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Is there a way to find how to arrange $n$ tiles in order to form a rectangle that is closest to a square? As I result I am looking for the dimension of that rectangle if it exists.

For example, here are the results I expect from $1$ to $9$.

  1. a 1 by 1 square, fairly simple.
  2. a 1 by 2 rectangle.
  3. a 1 by 3 rectangle.
  4. a 2 by 2 square.
  5. this is impossible because a 1 by 5 rectangle is thinner than the previous shape.
  6. a 2 by 3 rectangle.
  7. this is impossible.
  8. a 2 by 4 rectangle.
  9. a 3 by 3 square.

I am only looking at $n$ smaller than $100$ but would rather not have to hardcode everything.

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Although your problem statement doesn't explicitly state it, your examples indicate that you want the value of the lower of the $2$ factors to never decrease. Thus, each increase of the lower factor among your examples occurs at a square, such as $1$ being $1 \text{ by } 1$, $4$ being $2 \text{ by } 2$ and $9$ being $3 \text{ by } 3$.

If this is a correct assumption on my part, and there are no other unstated conditions, then each next value which is not "impossible" would be the integers which are multiples of the current "low" factor until you encounter the square of the next higher integer. Thus, continuing from what you have written, the next valid values would be $12 = 3 \times 4$ and $15 = 3 \times 5$ for a lower value of $3$ before you hit the next square at $16 = 4 \times 4$. From there, the next values would be $20 = 4 \times 5$ and $24 = 4 \times 6$ before you encounter $25 = 5 \times 5$. You can then continue like this until you reach $100$ or most any other limit you care to set.

To check for any specific value representing a valid rectangle, including what its shape would be, or if it's impossible, you need to determine what the largest perfect square is less or than or equal to your number. This can be done by using the integer part of the square root. For example, the square root of $143$ is $11.9\ldots$ so the factor to check is $11$. As $143 = 11 \times 13$, it is a valid rectangle. However, $142$ down to $133$ will not work, with $132 = 11 \times 12$ being the next smaller value which would work.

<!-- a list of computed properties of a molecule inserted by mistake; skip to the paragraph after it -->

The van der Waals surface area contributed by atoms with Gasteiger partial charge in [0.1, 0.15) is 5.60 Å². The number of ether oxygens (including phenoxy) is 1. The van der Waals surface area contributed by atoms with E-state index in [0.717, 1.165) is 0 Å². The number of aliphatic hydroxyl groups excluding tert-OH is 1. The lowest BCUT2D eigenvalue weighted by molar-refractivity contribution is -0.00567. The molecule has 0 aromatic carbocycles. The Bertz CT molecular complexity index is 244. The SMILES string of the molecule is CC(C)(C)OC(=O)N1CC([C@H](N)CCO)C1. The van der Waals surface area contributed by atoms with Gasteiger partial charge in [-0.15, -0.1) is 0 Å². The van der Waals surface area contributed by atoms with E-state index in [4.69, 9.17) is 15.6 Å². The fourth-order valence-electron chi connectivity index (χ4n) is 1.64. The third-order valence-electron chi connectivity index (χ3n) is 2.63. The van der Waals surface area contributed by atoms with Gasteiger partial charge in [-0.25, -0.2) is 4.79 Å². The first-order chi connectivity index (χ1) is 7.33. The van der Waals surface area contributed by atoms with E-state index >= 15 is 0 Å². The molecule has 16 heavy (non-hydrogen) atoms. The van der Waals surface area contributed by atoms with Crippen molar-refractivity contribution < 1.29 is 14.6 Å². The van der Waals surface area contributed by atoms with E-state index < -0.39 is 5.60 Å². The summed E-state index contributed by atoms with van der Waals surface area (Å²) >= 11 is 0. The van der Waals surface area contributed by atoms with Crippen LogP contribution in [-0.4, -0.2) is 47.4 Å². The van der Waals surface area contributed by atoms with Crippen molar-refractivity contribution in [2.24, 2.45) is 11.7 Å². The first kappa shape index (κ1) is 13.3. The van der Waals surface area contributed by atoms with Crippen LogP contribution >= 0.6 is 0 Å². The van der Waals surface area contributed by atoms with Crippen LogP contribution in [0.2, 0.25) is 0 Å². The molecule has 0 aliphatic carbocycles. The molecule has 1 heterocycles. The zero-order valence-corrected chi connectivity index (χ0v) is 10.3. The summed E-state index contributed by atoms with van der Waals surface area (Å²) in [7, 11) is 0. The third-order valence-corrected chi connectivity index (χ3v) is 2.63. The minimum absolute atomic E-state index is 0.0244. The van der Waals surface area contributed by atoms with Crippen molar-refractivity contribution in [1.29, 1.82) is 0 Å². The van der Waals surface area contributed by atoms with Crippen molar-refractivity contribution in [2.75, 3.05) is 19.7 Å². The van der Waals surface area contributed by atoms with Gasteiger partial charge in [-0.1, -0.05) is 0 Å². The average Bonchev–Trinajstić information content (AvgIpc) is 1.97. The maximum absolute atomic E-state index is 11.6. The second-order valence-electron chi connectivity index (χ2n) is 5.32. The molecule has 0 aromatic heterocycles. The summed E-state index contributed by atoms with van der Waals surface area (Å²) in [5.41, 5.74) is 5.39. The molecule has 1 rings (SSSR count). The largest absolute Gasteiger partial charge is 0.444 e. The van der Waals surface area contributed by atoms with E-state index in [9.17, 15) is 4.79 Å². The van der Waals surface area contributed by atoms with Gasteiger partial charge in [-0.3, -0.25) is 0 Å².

As previously written by Ross Millikan in the comments below, stated more succinctly using mathematical terminology, for any positive integer $n$, determine $k = \lfloor \sqrt{n} \rfloor$. If $k$ divides $n$, then the rectangle is $k \times \frac{n}{k}$, else it's impossible.

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  • $\begingroup$ No, you're completely right. However, how could, given n of let's say 94, I know what's the shape without calculating every number by hand? $\endgroup$ – Alex Laquerre Dec 31 '18 at 3:05
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    $\begingroup$ Just determine the smallest perfect square less than or equal to the value. For $94$, that is $81 = 9 \times 9$. Next, check if $9$ is a factor of $94$. It isn't in this case, so $94$ would be considered "impossible" by your algorithm. I hope this makes sense. $\endgroup$ – John Omielan Dec 31 '18 at 3:09
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    $\begingroup$ What I gather from John's answer is that, given $n$, you find $d$, the integer part of the square root of $n$, and then you check whether $d$ divides $n$. If it does, then $d$ by $n/d$ is what you want. If it doesn't, then that $n$ doesn't work. $\endgroup$ – Gerry Myerson Dec 31 '18 at 3:10
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    $\begingroup$ Stated as an algorithm, given $n$ compute $k=\lfloor \sqrt n \rfloor$. If $k$ divides $n$ the rectangle is $k \times \frac nk$. If $k$ does not divide $n$ it is impossible. Good answer. $\endgroup$ – Ross Millikan Dec 31 '18 at 3:33
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    $\begingroup$ You are welcome to edit it into your answer, which will make it more accessible to readers. $\endgroup$ – Ross Millikan Dec 31 '18 at 3:38

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